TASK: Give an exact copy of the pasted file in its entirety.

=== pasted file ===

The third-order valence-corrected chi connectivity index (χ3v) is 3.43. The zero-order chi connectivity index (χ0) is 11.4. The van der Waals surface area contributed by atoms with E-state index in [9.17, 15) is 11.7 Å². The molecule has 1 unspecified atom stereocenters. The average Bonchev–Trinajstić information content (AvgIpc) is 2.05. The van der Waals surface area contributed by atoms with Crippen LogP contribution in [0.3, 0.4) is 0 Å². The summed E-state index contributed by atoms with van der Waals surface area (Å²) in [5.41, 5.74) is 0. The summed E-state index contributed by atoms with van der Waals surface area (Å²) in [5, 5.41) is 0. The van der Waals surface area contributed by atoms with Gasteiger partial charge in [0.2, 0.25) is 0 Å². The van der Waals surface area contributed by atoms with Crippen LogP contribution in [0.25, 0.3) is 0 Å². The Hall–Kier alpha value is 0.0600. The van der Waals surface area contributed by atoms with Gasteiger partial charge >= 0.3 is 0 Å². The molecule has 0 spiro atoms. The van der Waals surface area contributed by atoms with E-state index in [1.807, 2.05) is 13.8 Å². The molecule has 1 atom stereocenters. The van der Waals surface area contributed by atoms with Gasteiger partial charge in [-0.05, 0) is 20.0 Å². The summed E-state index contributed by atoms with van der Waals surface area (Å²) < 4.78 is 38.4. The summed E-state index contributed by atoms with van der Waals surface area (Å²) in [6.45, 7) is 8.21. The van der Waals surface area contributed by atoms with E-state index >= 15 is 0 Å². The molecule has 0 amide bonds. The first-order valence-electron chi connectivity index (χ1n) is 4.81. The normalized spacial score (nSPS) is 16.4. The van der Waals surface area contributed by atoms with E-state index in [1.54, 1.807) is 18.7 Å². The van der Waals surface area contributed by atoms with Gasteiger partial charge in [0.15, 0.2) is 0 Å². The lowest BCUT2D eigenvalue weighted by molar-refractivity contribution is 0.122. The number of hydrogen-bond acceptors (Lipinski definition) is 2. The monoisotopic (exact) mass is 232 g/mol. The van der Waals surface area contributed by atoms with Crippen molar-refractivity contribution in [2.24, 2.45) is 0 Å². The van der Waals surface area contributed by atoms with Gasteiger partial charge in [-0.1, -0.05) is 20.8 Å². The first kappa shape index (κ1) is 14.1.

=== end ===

The third-order valence-corrected chi connectivity index (χ3v) is 3.43. The zero-order chi connectivity index (χ0) is 11.4. The van der Waals surface area contributed by atoms with E-state index in [9.17, 15) is 11.7 Å². The molecule has 1 unspecified atom stereocenters. The average Bonchev–Trinajstić information content (AvgIpc) is 2.05. The van der Waals surface area contributed by atoms with Crippen LogP contribution in [0.3, 0.4) is 0 Å². The summed E-state index contributed by atoms with van der Waals surface area (Å²) in [5.41, 5.74) is 0. The summed E-state index contributed by atoms with van der Waals surface area (Å²) in [5, 5.41) is 0. The van der Waals surface area contributed by atoms with Gasteiger partial charge in [0.2, 0.25) is 0 Å². The van der Waals surface area contributed by atoms with Crippen LogP contribution in [0.25, 0.3) is 0 Å². The Hall–Kier alpha value is 0.0600. The van der Waals surface area contributed by atoms with Gasteiger partial charge >= 0.3 is 0 Å². The molecule has 0 spiro atoms. The van der Waals surface area contributed by atoms with E-state index in [1.807, 2.05) is 13.8 Å². The molecule has 1 atom stereocenters. The van der Waals surface area contributed by atoms with Gasteiger partial charge in [-0.05, 0) is 20.0 Å². The summed E-state index contributed by atoms with van der Waals surface area (Å²) < 4.78 is 38.4. The summed E-state index contributed by atoms with van der Waals surface area (Å²) in [6.45, 7) is 8.21. The van der Waals surface area contributed by atoms with E-state index >= 15 is 0 Å². The molecule has 0 amide bonds. The first-order valence-electron chi connectivity index (χ1n) is 4.81. The normalized spacial score (nSPS) is 16.4. The van der Waals surface area contributed by atoms with E-state index in [1.54, 1.807) is 18.7 Å². The van der Waals surface area contributed by atoms with Gasteiger partial charge in [0.15, 0.2) is 0 Å². The lowest BCUT2D eigenvalue weighted by molar-refractivity contribution is 0.122. The number of hydrogen-bond acceptors (Lipinski definition) is 2. The monoisotopic (exact) mass is 232 g/mol. The van der Waals surface area contributed by atoms with Crippen molar-refractivity contribution in [2.24, 2.45) is 0 Å². The van der Waals surface area contributed by atoms with Gasteiger partial charge in [-0.1, -0.05) is 20.8 Å². The first kappa shape index (κ1) is 14.1.